"We work for short wages. It’d be better to be free and work for minimum wage," she said. "If you can do it for 32.5 cents an hour, you can do it out there for minimum wage."
Out in the chow hall, prisoners were lined up to get their meals. The room could pass for a high school cafeteria. Shikea Tyler was eating with some friends.
"It's nothing like Orange is the New Black. It’s not about fighting. No one’s stabbing each other or anything like that," Tyler said. "It's like our own little community, our own little world here."
As Laura Gay Willis waited to get her food, she wasn't so upbeat.
"Every day is the same. It hasn't changed in here. It's just the people. They don't coincide with each other. It's a push-shove situation," she said. "It just makes me sad here."
Michigan's only women's prison
This is the only prison for women in Michigan. Eric Walton is acting deputy warden. He has also worked in men’s prisons.
"There's a definite difference. Generally with men, they're busier. They wake up in the morning and they’re go, go, go. Here with the women, it's a little more complex. Women are more social. They're more relational," Walton said. "An idle prisoner's a problem, so you try to keep 'em as busy as possible. Keep them focused on something positive, and then that decreases your problems."
One of the more unusual places to stay busy is the Michigan State Industries Dental Lab. The lab makes all of the dentures and partials for the entire state prison system. Inmate Anne Vincenza is a lab manager.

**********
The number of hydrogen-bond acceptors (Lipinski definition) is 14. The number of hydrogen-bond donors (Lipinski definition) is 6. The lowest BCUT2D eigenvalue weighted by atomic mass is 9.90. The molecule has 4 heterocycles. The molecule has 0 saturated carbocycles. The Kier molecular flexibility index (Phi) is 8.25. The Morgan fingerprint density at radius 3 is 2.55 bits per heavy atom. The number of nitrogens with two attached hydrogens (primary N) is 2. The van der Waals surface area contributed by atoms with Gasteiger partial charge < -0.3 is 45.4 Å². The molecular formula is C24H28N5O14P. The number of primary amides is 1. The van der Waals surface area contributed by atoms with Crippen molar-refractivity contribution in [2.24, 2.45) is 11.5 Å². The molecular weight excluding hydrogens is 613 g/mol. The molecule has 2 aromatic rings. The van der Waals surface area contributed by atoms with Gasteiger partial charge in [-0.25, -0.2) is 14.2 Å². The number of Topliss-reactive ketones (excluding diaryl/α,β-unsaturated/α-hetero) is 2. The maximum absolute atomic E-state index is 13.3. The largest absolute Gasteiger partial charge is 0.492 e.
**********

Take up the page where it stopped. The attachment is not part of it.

"We get to see a benefit of it in our peers when they have some teeth in their mouth and now they smile. We know that we've given somebody an extra chance when they go out. An employer will hire somebody with a full set of teeth versus someone that doesn't have teeth."
The staff supervisor said only two or three out of every 100 inmates pass the first hiring test, and workers have a high employment rate in the industry when they get out. But because training can take years, the lab also needs prisoners with longer sentences. Vincenza is a lifer and has worked in the lab for two decades. She loves her job, but there’s another personal benefit.
"We have families out there. We have families that are very proud of us, that we have careers, that we're doing so well," Vincenza said.
Looking past prison
There are more opportunities coming to Women’s Huron Valley. A job training center called a vocational village is under construction. Stephanie Martin says she's been accepted for programs in computer skills and cosmetology that will be taught there. During our visit, she was in a packed classroom working on her GED certificate.
"It's a good feeling in my stomach when I can call home and say, 'I passed this or I got this test back and, you know, I got a good grade. And now I'm in the pool for taking my GED next week," Martin said. "So it's good. When I pass it, it's even better."
Some inmates credited prison officers for helping them see the importance of staying positive and working toward a goal. Others praised fellow inmates who serve as tutors or mentors. Whatever the path, that mindset can be hard to achieve.
"Ultimately if they’re not willing to accept that or make that commitment, it can be very frustrating for the staff," Warden Shawn Brewer said. "We’re preparing them as best we can [so] that they’re successful when they return as citizens. And that certainly is a major process."
This story includes reporting by Lauren Talley.
Find more of Michigan Radio's coverage of Michigan's prison system in Stateside's series "Life on the Inside," recorded at the Lakeland Correctional Facility in Coldwater.